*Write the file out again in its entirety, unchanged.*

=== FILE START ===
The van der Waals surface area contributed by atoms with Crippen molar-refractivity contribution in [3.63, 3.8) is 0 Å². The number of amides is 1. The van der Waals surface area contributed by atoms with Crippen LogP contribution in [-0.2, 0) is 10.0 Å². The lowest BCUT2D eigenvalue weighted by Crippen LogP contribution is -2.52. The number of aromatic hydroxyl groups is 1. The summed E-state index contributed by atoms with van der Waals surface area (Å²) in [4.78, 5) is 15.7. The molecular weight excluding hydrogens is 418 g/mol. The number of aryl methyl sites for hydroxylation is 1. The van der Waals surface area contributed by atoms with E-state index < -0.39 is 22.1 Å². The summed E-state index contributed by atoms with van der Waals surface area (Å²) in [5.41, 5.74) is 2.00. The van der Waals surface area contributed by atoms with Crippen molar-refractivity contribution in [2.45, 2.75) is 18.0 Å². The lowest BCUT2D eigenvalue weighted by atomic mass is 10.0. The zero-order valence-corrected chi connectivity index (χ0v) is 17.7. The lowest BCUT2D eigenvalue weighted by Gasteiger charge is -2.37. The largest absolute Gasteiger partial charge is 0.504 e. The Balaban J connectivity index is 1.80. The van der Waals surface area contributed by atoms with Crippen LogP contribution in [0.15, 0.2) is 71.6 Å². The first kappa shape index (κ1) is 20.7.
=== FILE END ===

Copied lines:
The van der Waals surface area contributed by atoms with Crippen molar-refractivity contribution in [3.63, 3.8) is 0 Å². The number of amides is 1. The van der Waals surface area contributed by atoms with Crippen LogP contribution in [-0.2, 0) is 10.0 Å². The lowest BCUT2D eigenvalue weighted by Crippen LogP contribution is -2.52. The number of aromatic hydroxyl groups is 1. The summed E-state index contributed by atoms with van der Waals surface area (Å²) in [4.78, 5) is 15.7. The molecular weight excluding hydrogens is 418 g/mol. The number of aryl methyl sites for hydroxylation is 1. The van der Waals surface area contributed by atoms with E-state index < -0.39 is 22.1 Å². The summed E-state index contributed by atoms with van der Waals surface area (Å²) in [5.41, 5.74) is 2.00. The van der Waals surface area contributed by atoms with Crippen molar-refractivity contribution in [2.45, 2.75) is 18.0 Å². The lowest BCUT2D eigenvalue weighted by atomic mass is 10.0. The zero-order valence-corrected chi connectivity index (χ0v) is 17.7. The lowest BCUT2D eigenvalue weighted by Gasteiger charge is -2.37. The largest absolute Gasteiger partial charge is 0.504 e. The Balaban J connectivity index is 1.80. The van der Waals surface area contributed by atoms with Crippen LogP contribution in [0.15, 0.2) is 71.6 Å². The first kappa shape index (κ1) is 20.7.